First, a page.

In-house counsel bonus targets.

“Junior in-house counsel might expect a bonus of 15%-25% of base salary. Mid-levels, such as Associate General Counsel, could expect 30%-45% of base. Deputy General Counsel can expect 50%-75% of base. Finally, General Counsel should expect 75%-100% of base.”

With respect to annual bonuses, there are some key distinctions to explore between law firms and in-house legal. While law firms set bonus payout amounts that are tied to billable hour marks, in-house bonuses are calculated from a target percent of salary and are customarily tied to two metrics: company performance and individual performance. In the vast majority of in-house legal departments, individual performance will be weighted much more heavily than company performance and will be based on previously defined “achievables” that are assessed by the individual’s manager(s) in a year-end performance review.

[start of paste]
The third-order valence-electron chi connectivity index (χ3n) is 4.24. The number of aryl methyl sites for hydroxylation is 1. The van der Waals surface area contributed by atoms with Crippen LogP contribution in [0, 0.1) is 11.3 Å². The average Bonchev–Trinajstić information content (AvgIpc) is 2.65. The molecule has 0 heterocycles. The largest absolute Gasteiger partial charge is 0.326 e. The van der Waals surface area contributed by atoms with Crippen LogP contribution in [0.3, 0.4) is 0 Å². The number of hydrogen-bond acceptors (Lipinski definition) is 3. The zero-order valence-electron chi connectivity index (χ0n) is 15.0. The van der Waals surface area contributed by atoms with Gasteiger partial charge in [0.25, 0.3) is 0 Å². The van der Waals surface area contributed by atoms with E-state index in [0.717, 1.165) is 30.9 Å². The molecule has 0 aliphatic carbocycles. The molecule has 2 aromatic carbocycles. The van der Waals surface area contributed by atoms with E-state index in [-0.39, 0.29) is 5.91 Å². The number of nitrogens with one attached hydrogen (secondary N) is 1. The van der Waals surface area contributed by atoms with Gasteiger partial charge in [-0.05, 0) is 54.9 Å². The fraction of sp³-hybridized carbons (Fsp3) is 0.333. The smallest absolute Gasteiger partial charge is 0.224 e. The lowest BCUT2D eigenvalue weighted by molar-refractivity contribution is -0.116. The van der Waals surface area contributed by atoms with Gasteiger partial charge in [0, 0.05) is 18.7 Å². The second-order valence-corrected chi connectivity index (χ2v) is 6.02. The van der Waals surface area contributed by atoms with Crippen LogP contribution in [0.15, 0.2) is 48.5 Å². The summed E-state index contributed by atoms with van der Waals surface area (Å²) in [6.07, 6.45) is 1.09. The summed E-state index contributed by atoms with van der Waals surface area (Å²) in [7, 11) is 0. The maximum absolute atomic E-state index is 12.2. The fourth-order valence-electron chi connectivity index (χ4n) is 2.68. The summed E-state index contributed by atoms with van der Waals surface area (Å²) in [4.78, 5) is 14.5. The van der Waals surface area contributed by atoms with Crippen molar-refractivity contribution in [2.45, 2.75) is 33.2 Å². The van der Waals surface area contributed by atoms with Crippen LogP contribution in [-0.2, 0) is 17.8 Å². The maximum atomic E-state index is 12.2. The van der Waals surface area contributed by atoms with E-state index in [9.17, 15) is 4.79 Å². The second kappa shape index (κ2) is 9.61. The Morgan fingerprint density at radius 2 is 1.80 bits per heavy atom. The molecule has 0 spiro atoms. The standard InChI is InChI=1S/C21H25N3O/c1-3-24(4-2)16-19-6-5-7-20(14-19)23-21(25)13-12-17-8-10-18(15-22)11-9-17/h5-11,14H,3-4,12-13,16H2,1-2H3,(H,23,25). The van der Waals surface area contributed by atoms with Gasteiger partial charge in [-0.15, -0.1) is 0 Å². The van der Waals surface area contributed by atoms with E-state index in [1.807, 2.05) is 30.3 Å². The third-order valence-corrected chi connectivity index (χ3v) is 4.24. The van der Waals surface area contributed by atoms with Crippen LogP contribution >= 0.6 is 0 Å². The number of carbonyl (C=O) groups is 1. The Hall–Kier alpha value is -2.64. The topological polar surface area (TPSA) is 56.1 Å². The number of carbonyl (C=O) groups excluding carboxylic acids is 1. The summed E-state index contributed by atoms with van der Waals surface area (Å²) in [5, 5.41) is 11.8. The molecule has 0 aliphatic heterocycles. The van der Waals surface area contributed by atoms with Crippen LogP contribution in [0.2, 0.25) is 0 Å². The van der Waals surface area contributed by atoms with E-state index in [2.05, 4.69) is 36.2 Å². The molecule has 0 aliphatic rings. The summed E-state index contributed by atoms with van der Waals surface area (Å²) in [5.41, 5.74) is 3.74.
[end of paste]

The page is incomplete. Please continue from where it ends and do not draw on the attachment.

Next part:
By and large, these “achievables” are actually achievable and are not designed to be extraordinary feats outside the scope of the individual’s responsibility (unlike, say, someone working in sales, it’s more difficult to set quantitative achievables for an in-house lawyer). It is rare that an in-house counsel will either miss their bonus or receive a bonus greater than their target percent of salary, though on occasion I have seen in-house attorneys paid 1.5x-2x their target percent of salary in cases of exceptional performance outcomes. Generally speaking, in-house counsel can anticipate certain target percentages of salaries based on their seniority. Junior in-house counsel might expect a bonus of 15%-25% of base salary. Mid-levels, such as Associate General Counsel, could expect 30%-45% of base. Deputy General Counsel can expect 50%-75% of base. Finally, General Counsel should expect 75%-100% of base.